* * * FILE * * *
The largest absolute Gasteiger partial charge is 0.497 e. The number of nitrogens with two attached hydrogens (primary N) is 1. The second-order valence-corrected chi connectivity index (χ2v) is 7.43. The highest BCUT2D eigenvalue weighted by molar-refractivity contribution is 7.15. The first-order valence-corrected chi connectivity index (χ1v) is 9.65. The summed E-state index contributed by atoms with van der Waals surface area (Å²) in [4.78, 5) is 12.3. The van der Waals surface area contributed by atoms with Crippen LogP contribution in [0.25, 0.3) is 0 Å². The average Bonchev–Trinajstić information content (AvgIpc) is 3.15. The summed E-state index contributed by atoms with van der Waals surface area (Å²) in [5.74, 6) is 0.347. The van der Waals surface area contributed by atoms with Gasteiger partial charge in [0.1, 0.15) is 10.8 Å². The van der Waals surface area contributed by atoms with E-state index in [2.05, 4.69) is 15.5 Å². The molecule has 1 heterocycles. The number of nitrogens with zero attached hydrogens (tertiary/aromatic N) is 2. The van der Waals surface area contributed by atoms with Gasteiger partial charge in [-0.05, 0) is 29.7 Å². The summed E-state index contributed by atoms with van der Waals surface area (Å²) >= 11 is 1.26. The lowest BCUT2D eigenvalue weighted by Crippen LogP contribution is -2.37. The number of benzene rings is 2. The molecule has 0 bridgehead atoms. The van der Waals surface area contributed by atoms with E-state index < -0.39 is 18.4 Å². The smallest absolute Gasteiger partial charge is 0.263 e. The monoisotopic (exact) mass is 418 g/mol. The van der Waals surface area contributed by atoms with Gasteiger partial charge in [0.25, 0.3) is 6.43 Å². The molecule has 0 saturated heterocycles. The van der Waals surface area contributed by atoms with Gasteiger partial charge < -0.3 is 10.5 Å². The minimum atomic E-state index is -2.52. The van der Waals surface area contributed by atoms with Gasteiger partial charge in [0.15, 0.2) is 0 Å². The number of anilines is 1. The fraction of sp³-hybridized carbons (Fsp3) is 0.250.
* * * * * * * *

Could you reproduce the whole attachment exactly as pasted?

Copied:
The largest absolute Gasteiger partial charge is 0.497 e. The number of nitrogens with two attached hydrogens (primary N) is 1. The second-order valence-corrected chi connectivity index (χ2v) is 7.43. The highest BCUT2D eigenvalue weighted by molar-refractivity contribution is 7.15. The first-order valence-corrected chi connectivity index (χ1v) is 9.65. The summed E-state index contributed by atoms with van der Waals surface area (Å²) in [4.78, 5) is 12.3. The van der Waals surface area contributed by atoms with Crippen LogP contribution in [0.25, 0.3) is 0 Å². The average Bonchev–Trinajstić information content (AvgIpc) is 3.15. The summed E-state index contributed by atoms with van der Waals surface area (Å²) in [5.74, 6) is 0.347. The van der Waals surface area contributed by atoms with Gasteiger partial charge in [0.1, 0.15) is 10.8 Å². The van der Waals surface area contributed by atoms with E-state index in [2.05, 4.69) is 15.5 Å². The molecule has 1 heterocycles. The number of nitrogens with zero attached hydrogens (tertiary/aromatic N) is 2. The van der Waals surface area contributed by atoms with Gasteiger partial charge in [-0.05, 0) is 29.7 Å². The summed E-state index contributed by atoms with van der Waals surface area (Å²) >= 11 is 1.26. The lowest BCUT2D eigenvalue weighted by Crippen LogP contribution is -2.37. The number of benzene rings is 2. The molecule has 0 bridgehead atoms. The van der Waals surface area contributed by atoms with E-state index < -0.39 is 18.4 Å². The smallest absolute Gasteiger partial charge is 0.263 e. The monoisotopic (exact) mass is 418 g/mol. The van der Waals surface area contributed by atoms with Gasteiger partial charge in [0.25, 0.3) is 6.43 Å². The molecule has 0 saturated heterocycles. The van der Waals surface area contributed by atoms with Gasteiger partial charge < -0.3 is 10.5 Å². The minimum atomic E-state index is -2.52. The van der Waals surface area contributed by atoms with Gasteiger partial charge in [0.15, 0.2) is 0 Å². The number of anilines is 1. The fraction of sp³-hybridized carbons (Fsp3) is 0.250.